Criminal charges have been dismissed against another man swept up in a "Flush the Johns" sting that snared 104 people last year on charges of patronizing prostitutes in Nassau County.

It was at least the fourth case that has been dismissed, but prosecutors say six of the defendants have pleaded guilty to date.

The most recent dismissal came in a ruling by Judge David Goodsell of First District Court in Hempstead, who said in a written decision on Jan. 17 that the charging document against Hewlett dentist Judd Lesser did not make out a crime; it simply repeated the words in the penal code and did not specify what Lesser did that was criminal.

"In order for an accusatory instrument to be sufficient, it must specify the sexual conduct," the judge ruled.

A spokesman for Rice said Monday that the dismissal was "due to how officers worded court papers," and said that new paperwork would be filed to reinstate the charges.

"Ninety percent of the cases resulting from this sting are still pending -- there have been six convictions and we expect many more to follow," spokesman Shams M. Tarek said in a statement.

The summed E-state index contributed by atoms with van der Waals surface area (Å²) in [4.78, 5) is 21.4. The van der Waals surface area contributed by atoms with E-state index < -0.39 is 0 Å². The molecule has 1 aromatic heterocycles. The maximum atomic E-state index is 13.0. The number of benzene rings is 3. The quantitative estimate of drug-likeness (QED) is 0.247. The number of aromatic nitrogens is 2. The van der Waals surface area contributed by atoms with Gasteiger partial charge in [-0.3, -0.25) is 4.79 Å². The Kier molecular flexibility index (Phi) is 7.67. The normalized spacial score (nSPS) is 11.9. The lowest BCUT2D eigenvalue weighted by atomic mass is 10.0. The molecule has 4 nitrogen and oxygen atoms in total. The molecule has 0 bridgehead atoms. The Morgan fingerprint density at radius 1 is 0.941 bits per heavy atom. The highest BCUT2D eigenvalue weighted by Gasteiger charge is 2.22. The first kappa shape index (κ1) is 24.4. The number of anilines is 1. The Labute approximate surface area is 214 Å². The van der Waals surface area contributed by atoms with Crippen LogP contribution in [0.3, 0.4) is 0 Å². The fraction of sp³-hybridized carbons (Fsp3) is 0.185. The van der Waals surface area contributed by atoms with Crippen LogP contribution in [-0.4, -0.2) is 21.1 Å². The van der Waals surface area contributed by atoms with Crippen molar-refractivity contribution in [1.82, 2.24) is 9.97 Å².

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Tarek said there have been five "Johns" cases dismissed for which prosecutors are filing reworded charges or are rearguing.

Lesser's attorney, Marvin Hirsch of Mineola, said Monday that the weakness of the prosecution case went far beyond a mistake in wording.

"There are 10 different aspects to this case that I could challenge, and -- no disrespect to the judge -- he picked the easy one and dismissed it for insufficiency," Hirsch said.

All 104 men were charged with patronizing a prostitute in the third degree, a misdemeanor, Rice said at a news conference in June announcing the results of a sting conducted in April and May that she labeled, "Flush the Johns."

She said all the men responded to Internet ads for sex by placing a telephone call to an undercover officer, and were arrested when they went to local hotels to engage in sex.

Another Johns case was dismissed Dec. 20 by Judge Susan Kluewer of First District Court. The district attorney's office said it consented to the dismissal for lack of evidence.

On Dec. 10, Judge Sharon Gianelli acquitted one of the defendants in a ruling from the bench and dismissed the charges against another defendant in the interest of justice. In November, Gianelli had suppressed evidence against another defendant, but did not dismiss that case outright.